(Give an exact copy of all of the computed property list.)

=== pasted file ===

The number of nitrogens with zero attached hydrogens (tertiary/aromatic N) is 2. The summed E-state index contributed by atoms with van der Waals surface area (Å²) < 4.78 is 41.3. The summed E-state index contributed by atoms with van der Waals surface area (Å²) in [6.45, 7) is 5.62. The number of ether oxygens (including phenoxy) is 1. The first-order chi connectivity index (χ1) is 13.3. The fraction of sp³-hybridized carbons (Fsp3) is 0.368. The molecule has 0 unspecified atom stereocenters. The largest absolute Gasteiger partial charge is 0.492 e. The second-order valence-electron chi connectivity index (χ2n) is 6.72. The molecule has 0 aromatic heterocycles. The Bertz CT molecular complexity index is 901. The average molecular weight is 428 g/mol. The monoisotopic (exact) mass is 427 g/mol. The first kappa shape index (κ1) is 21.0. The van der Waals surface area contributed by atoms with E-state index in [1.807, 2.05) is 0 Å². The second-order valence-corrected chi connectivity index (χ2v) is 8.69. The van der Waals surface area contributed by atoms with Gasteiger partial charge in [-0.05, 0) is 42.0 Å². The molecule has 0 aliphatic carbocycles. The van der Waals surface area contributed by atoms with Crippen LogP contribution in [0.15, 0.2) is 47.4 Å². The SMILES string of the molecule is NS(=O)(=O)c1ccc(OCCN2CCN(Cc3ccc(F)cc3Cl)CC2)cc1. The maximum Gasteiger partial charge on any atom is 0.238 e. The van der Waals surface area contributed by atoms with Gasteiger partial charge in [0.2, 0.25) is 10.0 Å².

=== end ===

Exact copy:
The number of nitrogens with zero attached hydrogens (tertiary/aromatic N) is 2. The summed E-state index contributed by atoms with van der Waals surface area (Å²) < 4.78 is 41.3. The summed E-state index contributed by atoms with van der Waals surface area (Å²) in [6.45, 7) is 5.62. The number of ether oxygens (including phenoxy) is 1. The first-order chi connectivity index (χ1) is 13.3. The fraction of sp³-hybridized carbons (Fsp3) is 0.368. The molecule has 0 unspecified atom stereocenters. The largest absolute Gasteiger partial charge is 0.492 e. The second-order valence-electron chi connectivity index (χ2n) is 6.72. The molecule has 0 aromatic heterocycles. The Bertz CT molecular complexity index is 901. The average molecular weight is 428 g/mol. The monoisotopic (exact) mass is 427 g/mol. The first kappa shape index (κ1) is 21.0. The van der Waals surface area contributed by atoms with E-state index in [1.807, 2.05) is 0 Å². The second-order valence-corrected chi connectivity index (χ2v) is 8.69. The van der Waals surface area contributed by atoms with Gasteiger partial charge in [-0.05, 0) is 42.0 Å². The molecule has 0 aliphatic carbocycles. The van der Waals surface area contributed by atoms with Crippen LogP contribution in [0.15, 0.2) is 47.4 Å². The SMILES string of the molecule is NS(=O)(=O)c1ccc(OCCN2CCN(Cc3ccc(F)cc3Cl)CC2)cc1. The maximum Gasteiger partial charge on any atom is 0.238 e. The van der Waals surface area contributed by atoms with Gasteiger partial charge in [0.2, 0.25) is 10.0 Å².